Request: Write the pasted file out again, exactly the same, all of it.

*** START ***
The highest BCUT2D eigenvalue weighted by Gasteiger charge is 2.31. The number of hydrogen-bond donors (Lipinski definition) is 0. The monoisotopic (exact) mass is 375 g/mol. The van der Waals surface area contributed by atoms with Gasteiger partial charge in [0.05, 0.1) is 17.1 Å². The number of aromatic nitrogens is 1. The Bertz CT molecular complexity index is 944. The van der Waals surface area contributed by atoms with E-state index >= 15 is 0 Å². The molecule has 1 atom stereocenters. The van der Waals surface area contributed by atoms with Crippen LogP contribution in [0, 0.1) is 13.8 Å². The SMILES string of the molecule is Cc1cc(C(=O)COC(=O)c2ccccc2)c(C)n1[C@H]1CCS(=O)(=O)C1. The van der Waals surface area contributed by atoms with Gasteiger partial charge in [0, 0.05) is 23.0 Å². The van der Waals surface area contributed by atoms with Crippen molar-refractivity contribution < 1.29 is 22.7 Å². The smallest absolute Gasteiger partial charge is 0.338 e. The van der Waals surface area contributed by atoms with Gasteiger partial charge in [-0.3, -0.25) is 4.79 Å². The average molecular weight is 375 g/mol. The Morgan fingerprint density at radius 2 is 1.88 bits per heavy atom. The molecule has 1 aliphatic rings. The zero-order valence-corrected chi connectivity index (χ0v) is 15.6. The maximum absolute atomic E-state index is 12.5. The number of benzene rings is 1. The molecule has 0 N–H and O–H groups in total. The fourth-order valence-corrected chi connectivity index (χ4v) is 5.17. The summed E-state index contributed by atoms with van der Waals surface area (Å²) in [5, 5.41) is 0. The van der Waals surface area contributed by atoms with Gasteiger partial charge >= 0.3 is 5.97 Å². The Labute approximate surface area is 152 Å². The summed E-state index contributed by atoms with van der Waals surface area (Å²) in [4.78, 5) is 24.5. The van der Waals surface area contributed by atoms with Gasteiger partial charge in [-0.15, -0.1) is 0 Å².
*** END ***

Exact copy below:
The highest BCUT2D eigenvalue weighted by Gasteiger charge is 2.31. The number of hydrogen-bond donors (Lipinski definition) is 0. The monoisotopic (exact) mass is 375 g/mol. The van der Waals surface area contributed by atoms with Gasteiger partial charge in [0.05, 0.1) is 17.1 Å². The number of aromatic nitrogens is 1. The Bertz CT molecular complexity index is 944. The van der Waals surface area contributed by atoms with E-state index >= 15 is 0 Å². The molecule has 1 atom stereocenters. The van der Waals surface area contributed by atoms with Crippen LogP contribution in [0, 0.1) is 13.8 Å². The SMILES string of the molecule is Cc1cc(C(=O)COC(=O)c2ccccc2)c(C)n1[C@H]1CCS(=O)(=O)C1. The van der Waals surface area contributed by atoms with Gasteiger partial charge in [0, 0.05) is 23.0 Å². The van der Waals surface area contributed by atoms with Crippen molar-refractivity contribution < 1.29 is 22.7 Å². The smallest absolute Gasteiger partial charge is 0.338 e. The van der Waals surface area contributed by atoms with Gasteiger partial charge in [-0.3, -0.25) is 4.79 Å². The average molecular weight is 375 g/mol. The Morgan fingerprint density at radius 2 is 1.88 bits per heavy atom. The molecule has 1 aliphatic rings. The zero-order valence-corrected chi connectivity index (χ0v) is 15.6. The maximum absolute atomic E-state index is 12.5. The number of benzene rings is 1. The molecule has 0 N–H and O–H groups in total. The fourth-order valence-corrected chi connectivity index (χ4v) is 5.17. The summed E-state index contributed by atoms with van der Waals surface area (Å²) in [5, 5.41) is 0. The van der Waals surface area contributed by atoms with Gasteiger partial charge >= 0.3 is 5.97 Å². The Labute approximate surface area is 152 Å². The summed E-state index contributed by atoms with van der Waals surface area (Å²) in [4.78, 5) is 24.5. The van der Waals surface area contributed by atoms with Gasteiger partial charge in [-0.15, -0.1) is 0 Å².